And so pretty much from 2016 until now, Black Lives Matter hasn’t figured so prominently. Right. It was like there was a cycle of of protests in 2014, 2015, 2016. And then we see a bit of a dormancy. But I think there’s no denying that it’s a triumph. I would actually argue it did multiple things going on at the moment that maybe mistakenly gathered on the ballot back last, Matt.
So I think on the one hand, there’s clearly the George Floyd protest, which share a lot with the Freddie Gray movement that you mentioned. In some ways it goes beyond that, right? I mean, the kinds of demands that seem to be close or closer than they were before, like dismantling the Minneapolis police department, which seems like some version of that maybe enacted by the city council. We didn’t see that before in Baltimore, even here in Chicago, when people protested after the killing of Laquan McDonald, right, after the video of his killing was released.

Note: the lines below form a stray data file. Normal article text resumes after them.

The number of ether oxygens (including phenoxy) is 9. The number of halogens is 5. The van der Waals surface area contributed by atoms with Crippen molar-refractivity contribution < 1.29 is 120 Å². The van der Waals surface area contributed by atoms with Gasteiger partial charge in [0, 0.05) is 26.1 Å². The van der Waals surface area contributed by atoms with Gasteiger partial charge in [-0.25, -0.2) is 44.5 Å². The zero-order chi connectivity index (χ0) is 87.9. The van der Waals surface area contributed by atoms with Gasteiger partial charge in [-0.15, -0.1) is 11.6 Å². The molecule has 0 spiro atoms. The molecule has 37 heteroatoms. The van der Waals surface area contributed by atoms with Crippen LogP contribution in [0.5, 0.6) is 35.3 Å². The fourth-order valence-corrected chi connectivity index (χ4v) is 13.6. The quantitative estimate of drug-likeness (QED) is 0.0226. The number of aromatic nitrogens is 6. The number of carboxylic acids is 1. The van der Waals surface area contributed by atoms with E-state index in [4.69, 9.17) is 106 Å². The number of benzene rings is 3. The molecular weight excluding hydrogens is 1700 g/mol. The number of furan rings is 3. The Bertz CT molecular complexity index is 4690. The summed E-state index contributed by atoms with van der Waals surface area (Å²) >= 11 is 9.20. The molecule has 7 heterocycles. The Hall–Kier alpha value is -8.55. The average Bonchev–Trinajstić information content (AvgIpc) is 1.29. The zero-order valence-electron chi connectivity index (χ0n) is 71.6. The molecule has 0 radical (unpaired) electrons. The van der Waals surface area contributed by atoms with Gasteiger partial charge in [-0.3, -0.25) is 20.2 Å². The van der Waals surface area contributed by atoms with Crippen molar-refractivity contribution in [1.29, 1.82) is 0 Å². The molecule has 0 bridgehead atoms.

So I think this moment is different as far as the protests, I mean. I think this can, on the one hand, say this is an unprecedented level of support for Black Lives Matter. I think I saw a poll that said 57 percent of Americans now believe that Blacks are much more likely to be subjected to excessive police force. Right. So I think in that ways, Black Lives Matter has become the majority opinion, right. Underneath I think there’s something else that’s happening as well. And so we could talk about the George Floyd protests, but we also saw what I would call a Donald Trump riots. Right. So we saw in many cities, looting break out, again in unprecedented ways. Right. I mean, if we think back to those Holy Week riots after the killing of of Martin Luther King Junior. Most of those were concentrated in black neighborhoods. And they tend to be ghettoized in a certain certain way. What we saw over the last couple weeks was looting and property destruction in central commercial districts throughout the country. Right. So Rodeo Drive there was looting. The Third Street Promenade in Santa Monica. Times Square. You know, Union Square in New York. Here and the mag mile and different parts of the Chicago Loop. And so that that’s different, right? That’s different from what we saw in these earlier historical periods.